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Owners of second homes want to vote on Vermont wind project

GRAFTON – A group of people who own second homes in Grafton want a say in a townwide vote later this year on a proposed wind project that could be the largest in the state.

A letter signed by 34 second-homeowners was presented to the Grafton Select Board last week, saying they paid a lot of taxes to the town and deserved to be heard on such a crucial issue.

Sam Battaglino, chairman of the Grafton Select Board, said Friday he was sympathetic to their concerns about the impact the wind project could have on the town.

“This is a major, major undertaking in Grafton,” he said. “It will be the largest wind project in Vermont and it’s a huge deal for Grafton.”

Iberdrola Renewable has said it will not build the project if it isn’t supported by townspeople in Windham and Grafton, and has suggested that the towns vote on the issue. The two votes on the 96-megawatt project are tentatively slated for this fall.

Battaglino is opposed to the project, which would be built in both Windham and Grafton. A private timber company, Meadowsend Timberlands, wants to lease part of its 5,500-acre forest to the Spanish energy company to erect 28 turbines, 20 in Windham and eight in Grafton.

Battaglino said an artist and second-homeowner, Jud Hartmann, presented the letter to the Select Board, along with a list of other second-homeowners who want a voice.

“It’s going to change the fabric of the community forever if it does happen,” Battaglino said. “I think they feel like they’re left out.”

Battaglino said the issue of people who live and vote in other states and also want to vote here is “a ticklish subject.”

“They shouldn’t be able to vote for statewide offices,” he said. “But these are people who are abreast of what’s going on and some know more than the actual Graftonites. They know more than some of the people in town.”

He noted that the vacationers keep up to date with the Iberdrola project via social media and the town’s monthly newspaper, “Grafton News.”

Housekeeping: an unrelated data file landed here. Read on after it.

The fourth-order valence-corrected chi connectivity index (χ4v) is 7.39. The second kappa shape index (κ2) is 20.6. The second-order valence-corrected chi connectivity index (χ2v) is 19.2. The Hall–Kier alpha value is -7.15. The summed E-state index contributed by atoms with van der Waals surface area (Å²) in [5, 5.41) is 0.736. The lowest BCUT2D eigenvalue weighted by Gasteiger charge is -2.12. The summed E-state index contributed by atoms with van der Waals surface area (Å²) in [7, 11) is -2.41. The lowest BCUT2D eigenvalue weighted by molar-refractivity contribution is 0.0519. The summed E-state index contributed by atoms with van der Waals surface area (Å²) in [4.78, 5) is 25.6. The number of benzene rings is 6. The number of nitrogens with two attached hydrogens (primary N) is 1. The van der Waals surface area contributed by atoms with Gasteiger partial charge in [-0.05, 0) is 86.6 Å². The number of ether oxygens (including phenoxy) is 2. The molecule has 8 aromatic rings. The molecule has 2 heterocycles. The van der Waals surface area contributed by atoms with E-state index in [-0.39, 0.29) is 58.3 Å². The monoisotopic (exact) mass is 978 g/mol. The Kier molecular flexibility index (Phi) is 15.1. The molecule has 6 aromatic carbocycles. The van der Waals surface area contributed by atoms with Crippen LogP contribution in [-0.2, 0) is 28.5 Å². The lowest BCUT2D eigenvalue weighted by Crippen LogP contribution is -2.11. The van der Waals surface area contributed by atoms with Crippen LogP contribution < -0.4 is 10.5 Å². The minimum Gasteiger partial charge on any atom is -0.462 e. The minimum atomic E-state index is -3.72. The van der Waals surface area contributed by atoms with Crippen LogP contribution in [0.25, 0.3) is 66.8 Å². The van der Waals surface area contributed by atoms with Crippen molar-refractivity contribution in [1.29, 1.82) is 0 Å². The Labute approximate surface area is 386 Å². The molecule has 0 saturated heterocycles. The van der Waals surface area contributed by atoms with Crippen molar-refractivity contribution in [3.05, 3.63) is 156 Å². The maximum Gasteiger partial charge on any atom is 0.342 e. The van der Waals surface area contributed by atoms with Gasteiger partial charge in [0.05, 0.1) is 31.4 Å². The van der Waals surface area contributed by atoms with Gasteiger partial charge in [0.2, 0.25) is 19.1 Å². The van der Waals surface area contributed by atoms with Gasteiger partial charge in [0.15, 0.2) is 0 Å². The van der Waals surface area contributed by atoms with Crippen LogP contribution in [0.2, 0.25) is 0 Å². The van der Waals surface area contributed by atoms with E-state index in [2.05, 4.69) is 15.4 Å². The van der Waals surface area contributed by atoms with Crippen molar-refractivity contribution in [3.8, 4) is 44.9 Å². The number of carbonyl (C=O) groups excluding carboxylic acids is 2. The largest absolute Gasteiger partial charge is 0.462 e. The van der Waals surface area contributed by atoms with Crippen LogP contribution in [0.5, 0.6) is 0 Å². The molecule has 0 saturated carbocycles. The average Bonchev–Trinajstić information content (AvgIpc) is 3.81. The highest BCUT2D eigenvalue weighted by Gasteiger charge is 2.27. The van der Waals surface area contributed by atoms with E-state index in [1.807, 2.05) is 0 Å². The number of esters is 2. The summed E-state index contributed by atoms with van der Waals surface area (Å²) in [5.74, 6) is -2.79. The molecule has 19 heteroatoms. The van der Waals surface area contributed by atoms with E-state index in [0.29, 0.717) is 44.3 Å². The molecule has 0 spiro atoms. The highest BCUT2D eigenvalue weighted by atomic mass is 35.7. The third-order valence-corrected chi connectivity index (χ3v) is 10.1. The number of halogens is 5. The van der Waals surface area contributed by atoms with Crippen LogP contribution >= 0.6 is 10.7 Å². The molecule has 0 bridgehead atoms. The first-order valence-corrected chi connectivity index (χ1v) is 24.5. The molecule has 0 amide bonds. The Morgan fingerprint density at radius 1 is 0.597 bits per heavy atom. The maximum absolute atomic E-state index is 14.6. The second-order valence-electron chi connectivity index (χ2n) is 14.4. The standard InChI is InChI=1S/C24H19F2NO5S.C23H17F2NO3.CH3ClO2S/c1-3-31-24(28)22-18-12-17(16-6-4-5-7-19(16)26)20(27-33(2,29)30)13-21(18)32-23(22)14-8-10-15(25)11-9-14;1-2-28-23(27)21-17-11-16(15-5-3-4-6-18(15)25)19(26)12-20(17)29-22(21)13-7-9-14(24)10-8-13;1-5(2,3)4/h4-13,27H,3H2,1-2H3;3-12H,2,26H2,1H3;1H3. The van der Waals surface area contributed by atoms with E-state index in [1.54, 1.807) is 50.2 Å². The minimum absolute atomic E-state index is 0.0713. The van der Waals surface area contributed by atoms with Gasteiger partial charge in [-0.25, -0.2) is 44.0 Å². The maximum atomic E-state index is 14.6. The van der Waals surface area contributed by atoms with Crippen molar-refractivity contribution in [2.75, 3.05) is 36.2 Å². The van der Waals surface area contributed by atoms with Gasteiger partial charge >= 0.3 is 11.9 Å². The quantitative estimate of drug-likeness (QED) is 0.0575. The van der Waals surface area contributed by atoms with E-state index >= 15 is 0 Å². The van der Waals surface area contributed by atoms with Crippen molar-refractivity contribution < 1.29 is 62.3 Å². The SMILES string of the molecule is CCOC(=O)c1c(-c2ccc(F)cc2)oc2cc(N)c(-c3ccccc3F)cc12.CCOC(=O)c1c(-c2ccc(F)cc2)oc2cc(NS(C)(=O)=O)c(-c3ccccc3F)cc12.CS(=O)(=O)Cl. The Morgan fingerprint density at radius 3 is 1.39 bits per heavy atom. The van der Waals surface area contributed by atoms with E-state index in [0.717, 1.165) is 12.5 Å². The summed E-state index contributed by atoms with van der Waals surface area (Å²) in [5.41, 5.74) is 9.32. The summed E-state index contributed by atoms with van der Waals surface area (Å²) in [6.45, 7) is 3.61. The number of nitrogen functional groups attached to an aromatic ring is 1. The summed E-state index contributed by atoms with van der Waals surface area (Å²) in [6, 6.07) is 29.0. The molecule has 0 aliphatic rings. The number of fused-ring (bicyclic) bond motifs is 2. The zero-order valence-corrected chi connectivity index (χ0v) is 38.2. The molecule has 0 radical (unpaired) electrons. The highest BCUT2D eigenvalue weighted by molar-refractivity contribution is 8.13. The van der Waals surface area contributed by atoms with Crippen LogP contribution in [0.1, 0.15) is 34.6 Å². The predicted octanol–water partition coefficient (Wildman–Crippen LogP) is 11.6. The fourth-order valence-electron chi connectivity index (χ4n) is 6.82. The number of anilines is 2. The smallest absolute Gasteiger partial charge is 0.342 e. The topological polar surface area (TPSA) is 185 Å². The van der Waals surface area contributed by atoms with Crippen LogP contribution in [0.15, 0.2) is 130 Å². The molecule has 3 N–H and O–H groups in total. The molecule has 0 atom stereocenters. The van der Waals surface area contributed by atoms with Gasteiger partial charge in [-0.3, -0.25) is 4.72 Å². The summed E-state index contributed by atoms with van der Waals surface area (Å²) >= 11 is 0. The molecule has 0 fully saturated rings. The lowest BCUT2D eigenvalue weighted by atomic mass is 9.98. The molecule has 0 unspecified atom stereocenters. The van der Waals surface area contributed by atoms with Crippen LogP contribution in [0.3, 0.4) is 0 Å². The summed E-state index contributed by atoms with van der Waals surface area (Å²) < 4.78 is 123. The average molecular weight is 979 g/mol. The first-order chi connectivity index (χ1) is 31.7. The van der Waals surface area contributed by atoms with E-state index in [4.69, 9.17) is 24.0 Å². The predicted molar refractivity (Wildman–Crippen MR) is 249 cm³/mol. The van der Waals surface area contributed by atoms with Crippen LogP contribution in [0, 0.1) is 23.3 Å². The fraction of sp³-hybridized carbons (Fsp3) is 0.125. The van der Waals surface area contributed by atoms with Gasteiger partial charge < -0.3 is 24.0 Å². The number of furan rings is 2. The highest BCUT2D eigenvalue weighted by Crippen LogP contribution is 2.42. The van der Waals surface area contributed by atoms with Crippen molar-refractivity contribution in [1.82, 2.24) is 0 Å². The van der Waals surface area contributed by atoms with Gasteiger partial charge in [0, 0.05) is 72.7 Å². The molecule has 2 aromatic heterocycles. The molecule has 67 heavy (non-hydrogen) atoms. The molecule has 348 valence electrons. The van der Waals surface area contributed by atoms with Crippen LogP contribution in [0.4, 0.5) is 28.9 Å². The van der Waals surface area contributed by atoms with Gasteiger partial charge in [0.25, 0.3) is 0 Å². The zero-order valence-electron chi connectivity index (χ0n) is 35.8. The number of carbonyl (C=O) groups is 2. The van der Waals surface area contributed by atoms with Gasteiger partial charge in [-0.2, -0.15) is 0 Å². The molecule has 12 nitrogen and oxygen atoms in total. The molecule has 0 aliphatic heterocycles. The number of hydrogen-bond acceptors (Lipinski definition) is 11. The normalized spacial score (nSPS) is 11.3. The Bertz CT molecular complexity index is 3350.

He said the second-homeowners in Grafton pay 60 percent of all the taxes in town. “It’s basically taxation without representation,” he said.

The tourism-oriented town is often listed as one of the most picturesque towns in the state, attracting wealthy people seeking the New England small-town ideal.

Hartmann, a Maine artist who has a gallery on Grafton’s Main Street, presented the letter to the Select Board. Hartmann couldn’t be reached for comment, and other people who signed the letter declined to comment on the record.

Hartmann’s letter said the Iberdrola project “would have an enormous impact on nature, the local economy and the character of the town.”

It continued, “We believe that all members of the Grafton community should be polled to determine the town’s position.”

The letter suggested that all registered voters and all taxpayers be included in any vote, and that the Select Board should present the vote to Iberdrola as the “formal and only position of the town of Grafton on the matter.”

Hartmann and other opponents said there were “clear precedents in Vermont” for such a referendum, noting that the towns of Brighton, Londonderry, Newark, and the unified towns and gores expressed an opinion on wind turbines.

But according to the Vermont secretary of state’s office, people who are not registered voters cannot have a voice in a legally binding vote.

Will Senning, director of elections and campaign finance for the office, said the Vermont Constitution requires that people participating in a vote be registered voters.

Senning said other Vermont towns have struggled with the issue and come up with alternate ways to gauge people’s opinions, but it didn’t include a warned, legal vote.

“They cannot; it’s just election law,” said Senning. “They can’t do that, is the simple answer.”

Advisory articles cannot be binding, he said, noting Vermont’s tradition of including articles at town meeting on issues the town has no authority over. He noted Brattleboro’s vote on impeaching former President George Bush and Vice President Cheney as an example.

Towns are free to do an informal survey of property owners, he said.

“If they want to have a more formal vote,” he said, “it would only include registered voters. My advice is to work it out with the company and do a survey and hopefully have the company pay for the mailing fee.”